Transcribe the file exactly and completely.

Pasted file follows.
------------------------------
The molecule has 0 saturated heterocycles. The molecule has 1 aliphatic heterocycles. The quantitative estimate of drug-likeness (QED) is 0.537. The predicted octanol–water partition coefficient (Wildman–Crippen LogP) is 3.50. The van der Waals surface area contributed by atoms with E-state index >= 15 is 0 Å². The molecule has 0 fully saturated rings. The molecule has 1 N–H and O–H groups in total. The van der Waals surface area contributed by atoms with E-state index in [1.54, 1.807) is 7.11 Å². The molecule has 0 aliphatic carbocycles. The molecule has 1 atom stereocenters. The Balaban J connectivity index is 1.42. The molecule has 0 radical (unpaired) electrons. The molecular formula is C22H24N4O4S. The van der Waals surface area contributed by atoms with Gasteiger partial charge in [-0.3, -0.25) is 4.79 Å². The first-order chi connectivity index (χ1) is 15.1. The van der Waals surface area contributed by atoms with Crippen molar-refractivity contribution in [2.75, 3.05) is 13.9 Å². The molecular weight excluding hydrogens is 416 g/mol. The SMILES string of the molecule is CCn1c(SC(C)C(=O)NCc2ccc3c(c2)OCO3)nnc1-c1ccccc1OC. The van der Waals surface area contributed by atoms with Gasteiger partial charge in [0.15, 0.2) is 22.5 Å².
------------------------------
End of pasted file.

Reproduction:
The molecule has 0 saturated heterocycles. The molecule has 1 aliphatic heterocycles. The quantitative estimate of drug-likeness (QED) is 0.537. The predicted octanol–water partition coefficient (Wildman–Crippen LogP) is 3.50. The van der Waals surface area contributed by atoms with E-state index >= 15 is 0 Å². The molecule has 0 fully saturated rings. The molecule has 1 N–H and O–H groups in total. The van der Waals surface area contributed by atoms with E-state index in [1.54, 1.807) is 7.11 Å². The molecule has 0 aliphatic carbocycles. The molecule has 1 atom stereocenters. The Balaban J connectivity index is 1.42. The molecule has 0 radical (unpaired) electrons. The molecular formula is C22H24N4O4S. The van der Waals surface area contributed by atoms with Gasteiger partial charge in [-0.3, -0.25) is 4.79 Å². The first-order chi connectivity index (χ1) is 15.1. The van der Waals surface area contributed by atoms with Crippen molar-refractivity contribution in [2.75, 3.05) is 13.9 Å². The molecular weight excluding hydrogens is 416 g/mol. The SMILES string of the molecule is CCn1c(SC(C)C(=O)NCc2ccc3c(c2)OCO3)nnc1-c1ccccc1OC. The van der Waals surface area contributed by atoms with Gasteiger partial charge in [0.15, 0.2) is 22.5 Å².